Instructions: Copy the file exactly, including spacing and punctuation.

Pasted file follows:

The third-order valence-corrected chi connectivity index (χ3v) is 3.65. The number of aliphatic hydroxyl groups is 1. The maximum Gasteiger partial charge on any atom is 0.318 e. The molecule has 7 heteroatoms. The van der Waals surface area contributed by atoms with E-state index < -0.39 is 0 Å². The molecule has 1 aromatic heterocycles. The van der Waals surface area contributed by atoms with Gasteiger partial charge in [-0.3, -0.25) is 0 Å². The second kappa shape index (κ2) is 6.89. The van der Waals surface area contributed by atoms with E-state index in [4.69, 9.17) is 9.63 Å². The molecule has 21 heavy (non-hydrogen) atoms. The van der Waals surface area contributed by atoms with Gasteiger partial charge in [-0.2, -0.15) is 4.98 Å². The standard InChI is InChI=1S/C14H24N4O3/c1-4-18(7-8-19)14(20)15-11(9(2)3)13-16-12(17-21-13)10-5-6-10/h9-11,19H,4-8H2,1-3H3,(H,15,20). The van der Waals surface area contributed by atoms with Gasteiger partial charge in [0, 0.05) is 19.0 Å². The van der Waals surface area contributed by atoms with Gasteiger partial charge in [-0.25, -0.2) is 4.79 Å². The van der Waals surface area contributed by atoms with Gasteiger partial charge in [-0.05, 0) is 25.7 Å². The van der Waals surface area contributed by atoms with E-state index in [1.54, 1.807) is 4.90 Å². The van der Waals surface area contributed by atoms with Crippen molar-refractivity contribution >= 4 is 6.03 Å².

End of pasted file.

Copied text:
The third-order valence-corrected chi connectivity index (χ3v) is 3.65. The number of aliphatic hydroxyl groups is 1. The maximum Gasteiger partial charge on any atom is 0.318 e. The molecule has 7 heteroatoms. The van der Waals surface area contributed by atoms with E-state index < -0.39 is 0 Å². The molecule has 1 aromatic heterocycles. The van der Waals surface area contributed by atoms with Gasteiger partial charge in [-0.3, -0.25) is 0 Å². The second kappa shape index (κ2) is 6.89. The van der Waals surface area contributed by atoms with E-state index in [4.69, 9.17) is 9.63 Å². The molecule has 21 heavy (non-hydrogen) atoms. The van der Waals surface area contributed by atoms with Gasteiger partial charge in [-0.2, -0.15) is 4.98 Å². The standard InChI is InChI=1S/C14H24N4O3/c1-4-18(7-8-19)14(20)15-11(9(2)3)13-16-12(17-21-13)10-5-6-10/h9-11,19H,4-8H2,1-3H3,(H,15,20). The van der Waals surface area contributed by atoms with Gasteiger partial charge in [0, 0.05) is 19.0 Å². The van der Waals surface area contributed by atoms with Gasteiger partial charge in [-0.25, -0.2) is 4.79 Å². The van der Waals surface area contributed by atoms with Gasteiger partial charge in [-0.05, 0) is 25.7 Å². The van der Waals surface area contributed by atoms with E-state index in [1.54, 1.807) is 4.90 Å². The van der Waals surface area contributed by atoms with Crippen molar-refractivity contribution >= 4 is 6.03 Å².